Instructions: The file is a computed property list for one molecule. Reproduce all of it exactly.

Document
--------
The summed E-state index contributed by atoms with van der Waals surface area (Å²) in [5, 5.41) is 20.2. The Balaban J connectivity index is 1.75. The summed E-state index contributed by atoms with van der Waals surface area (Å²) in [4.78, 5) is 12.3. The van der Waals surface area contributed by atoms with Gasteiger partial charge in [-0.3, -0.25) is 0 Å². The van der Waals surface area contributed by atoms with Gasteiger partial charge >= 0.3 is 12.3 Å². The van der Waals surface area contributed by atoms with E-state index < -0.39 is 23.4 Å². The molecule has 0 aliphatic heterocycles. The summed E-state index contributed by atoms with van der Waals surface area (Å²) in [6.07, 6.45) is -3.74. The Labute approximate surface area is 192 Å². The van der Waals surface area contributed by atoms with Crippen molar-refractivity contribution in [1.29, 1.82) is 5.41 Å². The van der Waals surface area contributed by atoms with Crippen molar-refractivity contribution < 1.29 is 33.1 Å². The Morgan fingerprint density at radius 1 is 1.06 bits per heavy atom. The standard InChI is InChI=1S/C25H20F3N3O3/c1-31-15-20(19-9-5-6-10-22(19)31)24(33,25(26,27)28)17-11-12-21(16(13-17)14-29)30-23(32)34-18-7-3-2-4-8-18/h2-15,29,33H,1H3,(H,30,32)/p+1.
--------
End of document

The summed E-state index contributed by atoms with van der Waals surface area (Å²) in [5, 5.41) is 20.2. The Balaban J connectivity index is 1.75. The summed E-state index contributed by atoms with van der Waals surface area (Å²) in [4.78, 5) is 12.3. The van der Waals surface area contributed by atoms with Gasteiger partial charge in [-0.3, -0.25) is 0 Å². The van der Waals surface area contributed by atoms with Gasteiger partial charge >= 0.3 is 12.3 Å². The van der Waals surface area contributed by atoms with E-state index < -0.39 is 23.4 Å². The molecule has 0 aliphatic heterocycles. The summed E-state index contributed by atoms with van der Waals surface area (Å²) in [6.07, 6.45) is -3.74. The Labute approximate surface area is 192 Å². The van der Waals surface area contributed by atoms with Crippen molar-refractivity contribution in [1.29, 1.82) is 5.41 Å². The van der Waals surface area contributed by atoms with Crippen molar-refractivity contribution < 1.29 is 33.1 Å². The Morgan fingerprint density at radius 1 is 1.06 bits per heavy atom. The standard InChI is InChI=1S/C25H20F3N3O3/c1-31-15-20(19-9-5-6-10-22(19)31)24(33,25(26,27)28)17-11-12-21(16(13-17)14-29)30-23(32)34-18-7-3-2-4-8-18/h2-15,29,33H,1H3,(H,30,32)/p+1.